2020 Chevrolet Bolt EV Top Complaints and Problems – Is Your Car A Lemon?

Build quality, wheels and electrical issues among the top complaints received by the NHTSA from vehicle owners

There is an urgent recall on this vehicle. Find out if your Bolt is included in the recall.

Customers looking for a cheap electric car gravitate to the 2020 Chevrolet Bolt EV. The automaker claims it will help owners “go farther than you think.” However, most people that get behind the wheel are wishing to go nowhere instead. This car suffers from a defective electrical system, poorly-made wheels and a shoddy structure.

Click on other model year to view more problems:  2017   2019

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Problems with the Electrical System

With an electric-powered vehicle, the advanced systems must work seamlessly. Yet, the Bolt EV is struggling to meet expectations.

Here is one NHTSA complaint. “The contact owns a 2020 Chevrolet Bolt EV. The contact stated the vehicle was in ‘L’ mode before the vehicle lunged forward into the wall. The vehicle was taken to a dealer, but it was unknown if the vehicle was diagnosed or repaired. No further information was available. The failure mileage was 500.”

Additionally, electrical system failures are running rampant within the engine itself. Service Bulletin #19NA220 states that some vehicles require an engine wiring harness replacement because of damage and the lack of propulsion. When everything is relying on a functional electric system, there’s no room for error. Maybe the Bolt should have “gone farther’ to meet these demands.

Problems with the Wheels

The tires are the only part of the car that touches the road surface. With tires or wheels that aren’t performing, safety of the occupants is at risk.

Here is another NHTSA complaint to reference. “Tires don’t self-seal. I immediately advised that this was due to a defect in workmanship of the self-seal tires. I quoted the following paragraph on self-sealing tires from the Micheline OE warranty manual. ‘Michelin tires with the self-seal logo are covered under this warranty. These tires are designed to seal in the event of a puncture, and have specific instructions for repair by tire professionals at Michelin authorized dealers.’ There are two areas where we have a problem. 1.) If the tire fails to steal itself then it is not operating as designed and therefore has a defect in workmanship. 2.) The warranty specifically says they can be ‘repaired’ by a Michelin authorized dealer. I contacted 3 Michelin dealers and all of them said they do not repair self-seal tires. The fourth Michelin dealer was Costco and they told me they could repair it in error. They had never seen a self-seal tire before, never received any training from Michelin on the repair of said tires, and when presented with the product bulletin on how to repair the tires, they still refused to repair it. After a lot of haggling, I was able to get Michelin to agree to pay 50%. I am still waiting on the exact amount of the reimbursement and so this has not been completely resolved as yet. My total out of pocket for 4 new non self-seal tires is $970.01. I could have saved about $40 by not getting the lifetime/rotation/balance/flat repair.”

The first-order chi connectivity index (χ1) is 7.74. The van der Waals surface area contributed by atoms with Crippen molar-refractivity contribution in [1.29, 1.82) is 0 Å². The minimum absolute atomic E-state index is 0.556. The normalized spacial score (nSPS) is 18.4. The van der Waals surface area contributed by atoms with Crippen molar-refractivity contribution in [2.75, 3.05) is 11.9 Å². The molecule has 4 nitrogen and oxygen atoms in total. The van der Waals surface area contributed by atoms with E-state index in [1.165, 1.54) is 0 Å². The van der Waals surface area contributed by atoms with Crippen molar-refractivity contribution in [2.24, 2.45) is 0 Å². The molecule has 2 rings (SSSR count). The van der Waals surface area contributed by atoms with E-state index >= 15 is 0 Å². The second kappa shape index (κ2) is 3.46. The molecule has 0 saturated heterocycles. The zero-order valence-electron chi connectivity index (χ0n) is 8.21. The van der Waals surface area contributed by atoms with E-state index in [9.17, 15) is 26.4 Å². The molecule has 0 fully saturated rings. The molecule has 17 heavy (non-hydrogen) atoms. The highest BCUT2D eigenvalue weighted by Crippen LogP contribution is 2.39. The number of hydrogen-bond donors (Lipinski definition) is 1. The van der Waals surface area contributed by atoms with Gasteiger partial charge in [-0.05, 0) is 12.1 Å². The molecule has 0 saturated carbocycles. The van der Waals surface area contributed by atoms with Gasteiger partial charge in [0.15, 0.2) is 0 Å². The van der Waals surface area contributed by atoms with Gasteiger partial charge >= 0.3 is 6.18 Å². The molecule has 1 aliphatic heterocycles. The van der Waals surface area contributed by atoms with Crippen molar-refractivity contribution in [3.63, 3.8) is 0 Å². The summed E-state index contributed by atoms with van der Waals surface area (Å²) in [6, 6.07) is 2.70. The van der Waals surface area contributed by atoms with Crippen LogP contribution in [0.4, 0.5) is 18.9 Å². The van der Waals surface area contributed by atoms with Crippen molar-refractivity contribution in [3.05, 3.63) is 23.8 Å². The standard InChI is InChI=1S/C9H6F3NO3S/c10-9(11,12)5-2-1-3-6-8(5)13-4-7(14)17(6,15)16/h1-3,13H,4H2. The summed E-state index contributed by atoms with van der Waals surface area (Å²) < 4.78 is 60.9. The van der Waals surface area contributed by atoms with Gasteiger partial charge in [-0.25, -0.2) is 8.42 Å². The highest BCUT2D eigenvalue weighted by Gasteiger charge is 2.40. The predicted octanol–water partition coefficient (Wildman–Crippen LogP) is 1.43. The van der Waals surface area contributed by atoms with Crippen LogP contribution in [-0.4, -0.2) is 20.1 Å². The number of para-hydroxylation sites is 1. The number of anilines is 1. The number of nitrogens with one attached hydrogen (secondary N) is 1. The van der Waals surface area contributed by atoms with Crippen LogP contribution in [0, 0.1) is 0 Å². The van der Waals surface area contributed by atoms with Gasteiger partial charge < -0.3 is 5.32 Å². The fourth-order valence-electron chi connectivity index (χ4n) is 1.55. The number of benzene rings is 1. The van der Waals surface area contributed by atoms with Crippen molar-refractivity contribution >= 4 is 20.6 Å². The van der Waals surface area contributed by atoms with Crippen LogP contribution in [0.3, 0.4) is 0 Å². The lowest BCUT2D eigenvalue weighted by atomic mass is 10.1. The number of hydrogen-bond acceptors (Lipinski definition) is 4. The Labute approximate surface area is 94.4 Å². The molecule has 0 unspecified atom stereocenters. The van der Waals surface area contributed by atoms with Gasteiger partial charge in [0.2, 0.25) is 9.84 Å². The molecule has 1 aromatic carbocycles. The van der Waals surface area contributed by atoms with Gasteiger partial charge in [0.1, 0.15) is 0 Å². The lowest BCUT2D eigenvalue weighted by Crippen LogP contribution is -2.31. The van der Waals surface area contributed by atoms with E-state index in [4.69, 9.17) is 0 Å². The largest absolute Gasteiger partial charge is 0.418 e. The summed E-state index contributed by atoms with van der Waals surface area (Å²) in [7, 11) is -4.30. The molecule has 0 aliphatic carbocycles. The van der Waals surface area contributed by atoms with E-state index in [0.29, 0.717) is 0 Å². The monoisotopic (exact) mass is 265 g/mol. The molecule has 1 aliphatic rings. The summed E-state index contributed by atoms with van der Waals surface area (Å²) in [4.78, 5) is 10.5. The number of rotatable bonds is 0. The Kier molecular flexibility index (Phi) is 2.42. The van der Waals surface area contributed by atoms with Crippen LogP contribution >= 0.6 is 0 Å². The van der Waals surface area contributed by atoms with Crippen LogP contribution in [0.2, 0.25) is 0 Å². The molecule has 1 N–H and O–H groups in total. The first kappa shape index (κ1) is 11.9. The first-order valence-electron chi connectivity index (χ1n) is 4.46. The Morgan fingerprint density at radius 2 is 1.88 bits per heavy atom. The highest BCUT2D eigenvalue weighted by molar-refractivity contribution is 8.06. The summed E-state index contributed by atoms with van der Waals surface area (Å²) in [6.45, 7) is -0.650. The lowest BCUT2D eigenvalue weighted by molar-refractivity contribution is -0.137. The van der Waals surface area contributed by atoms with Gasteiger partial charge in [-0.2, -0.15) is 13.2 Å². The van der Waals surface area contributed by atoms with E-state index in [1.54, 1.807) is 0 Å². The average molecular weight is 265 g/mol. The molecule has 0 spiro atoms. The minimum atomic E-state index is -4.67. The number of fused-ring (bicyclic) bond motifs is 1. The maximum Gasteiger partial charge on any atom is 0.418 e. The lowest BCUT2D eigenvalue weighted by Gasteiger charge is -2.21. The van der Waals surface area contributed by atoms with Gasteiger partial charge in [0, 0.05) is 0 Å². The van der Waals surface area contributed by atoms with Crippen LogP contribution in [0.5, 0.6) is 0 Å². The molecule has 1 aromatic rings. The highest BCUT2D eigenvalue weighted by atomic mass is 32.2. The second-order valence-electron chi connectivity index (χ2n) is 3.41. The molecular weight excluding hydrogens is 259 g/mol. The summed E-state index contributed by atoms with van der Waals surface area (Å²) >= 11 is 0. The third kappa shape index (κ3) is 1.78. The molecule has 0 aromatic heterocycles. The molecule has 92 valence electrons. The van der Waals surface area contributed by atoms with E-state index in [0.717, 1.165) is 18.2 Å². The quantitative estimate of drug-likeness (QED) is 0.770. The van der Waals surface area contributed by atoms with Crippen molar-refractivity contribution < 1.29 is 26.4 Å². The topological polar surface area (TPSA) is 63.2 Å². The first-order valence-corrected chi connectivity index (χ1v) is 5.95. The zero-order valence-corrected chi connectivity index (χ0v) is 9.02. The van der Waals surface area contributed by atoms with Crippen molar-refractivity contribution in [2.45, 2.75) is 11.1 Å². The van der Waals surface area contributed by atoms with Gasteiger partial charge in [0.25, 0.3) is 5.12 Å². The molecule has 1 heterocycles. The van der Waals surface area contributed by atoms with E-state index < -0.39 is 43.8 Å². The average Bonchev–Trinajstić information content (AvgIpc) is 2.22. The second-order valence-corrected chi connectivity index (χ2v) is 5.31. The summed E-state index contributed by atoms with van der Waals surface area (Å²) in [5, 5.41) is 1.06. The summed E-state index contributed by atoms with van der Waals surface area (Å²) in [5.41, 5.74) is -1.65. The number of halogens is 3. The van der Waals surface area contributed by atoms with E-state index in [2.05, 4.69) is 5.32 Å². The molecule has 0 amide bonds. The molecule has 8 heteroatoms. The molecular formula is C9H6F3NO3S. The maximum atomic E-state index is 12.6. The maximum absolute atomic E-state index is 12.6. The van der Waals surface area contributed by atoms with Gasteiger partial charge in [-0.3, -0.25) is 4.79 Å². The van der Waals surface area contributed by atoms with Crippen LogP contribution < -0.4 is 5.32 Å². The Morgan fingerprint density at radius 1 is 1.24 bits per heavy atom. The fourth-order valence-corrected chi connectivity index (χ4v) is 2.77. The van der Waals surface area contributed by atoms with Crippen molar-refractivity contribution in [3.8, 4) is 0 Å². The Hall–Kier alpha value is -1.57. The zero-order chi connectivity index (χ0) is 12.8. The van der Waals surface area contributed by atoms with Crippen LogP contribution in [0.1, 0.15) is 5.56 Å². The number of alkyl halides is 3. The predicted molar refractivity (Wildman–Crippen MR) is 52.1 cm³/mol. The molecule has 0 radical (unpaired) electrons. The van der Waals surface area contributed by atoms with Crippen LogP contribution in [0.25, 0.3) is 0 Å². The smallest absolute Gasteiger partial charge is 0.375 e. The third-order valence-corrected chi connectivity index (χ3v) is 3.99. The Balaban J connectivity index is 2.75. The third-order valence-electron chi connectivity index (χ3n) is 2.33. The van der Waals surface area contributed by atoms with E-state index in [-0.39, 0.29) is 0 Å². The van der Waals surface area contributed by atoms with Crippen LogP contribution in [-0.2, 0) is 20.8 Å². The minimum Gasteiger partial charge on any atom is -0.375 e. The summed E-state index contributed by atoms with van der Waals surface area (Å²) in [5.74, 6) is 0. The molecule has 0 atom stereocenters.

While there is nothing stated by the company about the issues with the tires or what should be done, there are lots of complaints saying the same thing across the internet. It might be time for Chevy to pay attention to the customers and do something different. With a little diligence, the Bolt might be able to “go farther” on functional wheels and tires.

Problems with the Build Quality

No one expects the Bolt EV to be made from premium, luxury materials. Yet, the vehicle should be built to stay together and supply basic needs.

This KBB review states there might be structure-related troubles. “Floor carpeting is cheap! Had to buy WeatherTech.”

It turns out that Chevy even issued a recall showing how defective the Bolt actually is. NHTSA Campaign Number 20V184000 states that the door-handle cable in the rear doors might have been manufactured to be too long, which can lead to damage. When this cable becomes damaged, the rear door can open unintentionally if the window gets opened. Imagine the horror for rear-seat passengers when the door opens on its own. Apparently, owners can only “go farther” if they are willing to leave the back seat occupants behind. Hopefully, they don’t fall out along the ride.

Your Lemon Law Legal Rights

Think you have a lemon? Sit back and let the experts work aid your lemon at no cost to you. The law makes Chevrolet pay legal fees. You may be able to get your lemon out of your life. Every year, auto manufacturers buy back, replace or pay cash settlements to thousands of ‘lemon’ owners like you.

Who are we? We are Lemberg Law, a Consumer Law Firm

Lemberg Law is a consumer law firm helping victims of bad manufacturing and run-arounds from auto companies. We are ranked A+ by the BBB. Call our Helpline today!  There is no charge unless we win.

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About the Author:

Brian Jones spent more than 20 years working as an ASE Certified Master Tech and Parts Specialist at multiple dealerships. Brian has become an authority in the industry, traveling across the country to consult for car dealerships and contributing his expertise as a writer for several major automotive publications. In his spare time, Brian enjoys working on pickup trucks, muscle cars, Jeeps and anything related to motorsports.

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